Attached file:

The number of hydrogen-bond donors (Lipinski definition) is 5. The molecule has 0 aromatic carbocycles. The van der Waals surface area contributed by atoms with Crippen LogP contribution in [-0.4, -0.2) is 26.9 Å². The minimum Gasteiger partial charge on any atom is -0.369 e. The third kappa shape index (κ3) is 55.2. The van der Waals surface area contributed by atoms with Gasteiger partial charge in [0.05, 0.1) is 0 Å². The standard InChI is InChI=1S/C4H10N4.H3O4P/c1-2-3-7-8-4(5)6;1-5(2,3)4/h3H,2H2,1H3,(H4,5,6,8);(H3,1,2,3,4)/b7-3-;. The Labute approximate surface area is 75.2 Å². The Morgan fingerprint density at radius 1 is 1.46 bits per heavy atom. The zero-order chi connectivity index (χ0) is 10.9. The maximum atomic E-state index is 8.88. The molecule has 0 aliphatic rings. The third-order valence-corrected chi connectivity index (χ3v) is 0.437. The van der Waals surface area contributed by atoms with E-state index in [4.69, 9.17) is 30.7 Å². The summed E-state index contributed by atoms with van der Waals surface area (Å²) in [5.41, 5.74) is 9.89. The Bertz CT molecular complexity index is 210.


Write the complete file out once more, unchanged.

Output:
The number of hydrogen-bond donors (Lipinski definition) is 5. The molecule has 0 aromatic carbocycles. The van der Waals surface area contributed by atoms with Crippen LogP contribution in [-0.4, -0.2) is 26.9 Å². The minimum Gasteiger partial charge on any atom is -0.369 e. The third kappa shape index (κ3) is 55.2. The van der Waals surface area contributed by atoms with Gasteiger partial charge in [0.05, 0.1) is 0 Å². The standard InChI is InChI=1S/C4H10N4.H3O4P/c1-2-3-7-8-4(5)6;1-5(2,3)4/h3H,2H2,1H3,(H4,5,6,8);(H3,1,2,3,4)/b7-3-;. The Labute approximate surface area is 75.2 Å². The Morgan fingerprint density at radius 1 is 1.46 bits per heavy atom. The zero-order chi connectivity index (χ0) is 10.9. The maximum atomic E-state index is 8.88. The molecule has 0 aliphatic rings. The third-order valence-corrected chi connectivity index (χ3v) is 0.437. The van der Waals surface area contributed by atoms with E-state index in [4.69, 9.17) is 30.7 Å². The summed E-state index contributed by atoms with van der Waals surface area (Å²) in [5.41, 5.74) is 9.89. The Bertz CT molecular complexity index is 210.